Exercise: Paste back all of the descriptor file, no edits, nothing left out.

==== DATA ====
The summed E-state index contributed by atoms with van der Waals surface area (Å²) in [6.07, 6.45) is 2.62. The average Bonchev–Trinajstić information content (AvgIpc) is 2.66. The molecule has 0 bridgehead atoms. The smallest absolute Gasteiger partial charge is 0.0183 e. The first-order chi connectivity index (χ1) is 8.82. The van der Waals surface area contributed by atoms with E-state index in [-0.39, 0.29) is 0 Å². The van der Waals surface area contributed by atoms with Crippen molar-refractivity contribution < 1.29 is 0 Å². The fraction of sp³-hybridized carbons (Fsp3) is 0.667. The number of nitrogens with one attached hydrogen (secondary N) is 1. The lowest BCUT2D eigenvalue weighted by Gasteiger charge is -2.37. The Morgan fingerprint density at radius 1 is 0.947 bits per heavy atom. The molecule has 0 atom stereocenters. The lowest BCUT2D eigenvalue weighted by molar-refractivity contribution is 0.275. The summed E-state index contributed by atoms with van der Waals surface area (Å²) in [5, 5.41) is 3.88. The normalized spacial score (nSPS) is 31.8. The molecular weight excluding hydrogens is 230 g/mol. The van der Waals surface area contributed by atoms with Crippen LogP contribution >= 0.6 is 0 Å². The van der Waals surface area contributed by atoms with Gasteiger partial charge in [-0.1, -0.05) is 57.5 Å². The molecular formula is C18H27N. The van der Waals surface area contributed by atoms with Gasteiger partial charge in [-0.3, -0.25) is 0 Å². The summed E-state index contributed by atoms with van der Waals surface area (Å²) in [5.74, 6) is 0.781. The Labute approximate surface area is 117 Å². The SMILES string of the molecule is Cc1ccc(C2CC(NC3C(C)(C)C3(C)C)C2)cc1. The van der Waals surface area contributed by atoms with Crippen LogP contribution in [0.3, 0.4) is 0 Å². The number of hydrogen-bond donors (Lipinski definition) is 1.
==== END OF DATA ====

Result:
The summed E-state index contributed by atoms with van der Waals surface area (Å²) in [6.07, 6.45) is 2.62. The average Bonchev–Trinajstić information content (AvgIpc) is 2.66. The molecule has 0 bridgehead atoms. The smallest absolute Gasteiger partial charge is 0.0183 e. The first-order chi connectivity index (χ1) is 8.82. The van der Waals surface area contributed by atoms with E-state index in [-0.39, 0.29) is 0 Å². The van der Waals surface area contributed by atoms with Crippen molar-refractivity contribution < 1.29 is 0 Å². The fraction of sp³-hybridized carbons (Fsp3) is 0.667. The number of nitrogens with one attached hydrogen (secondary N) is 1. The lowest BCUT2D eigenvalue weighted by Gasteiger charge is -2.37. The Morgan fingerprint density at radius 1 is 0.947 bits per heavy atom. The molecule has 0 atom stereocenters. The lowest BCUT2D eigenvalue weighted by molar-refractivity contribution is 0.275. The summed E-state index contributed by atoms with van der Waals surface area (Å²) in [5, 5.41) is 3.88. The normalized spacial score (nSPS) is 31.8. The molecular weight excluding hydrogens is 230 g/mol. The van der Waals surface area contributed by atoms with Crippen LogP contribution >= 0.6 is 0 Å². The van der Waals surface area contributed by atoms with Gasteiger partial charge in [-0.1, -0.05) is 57.5 Å². The molecular formula is C18H27N. The van der Waals surface area contributed by atoms with Gasteiger partial charge in [-0.3, -0.25) is 0 Å². The summed E-state index contributed by atoms with van der Waals surface area (Å²) in [5.74, 6) is 0.781. The Labute approximate surface area is 117 Å². The SMILES string of the molecule is Cc1ccc(C2CC(NC3C(C)(C)C3(C)C)C2)cc1. The van der Waals surface area contributed by atoms with Crippen LogP contribution in [0.3, 0.4) is 0 Å². The number of hydrogen-bond donors (Lipinski definition) is 1.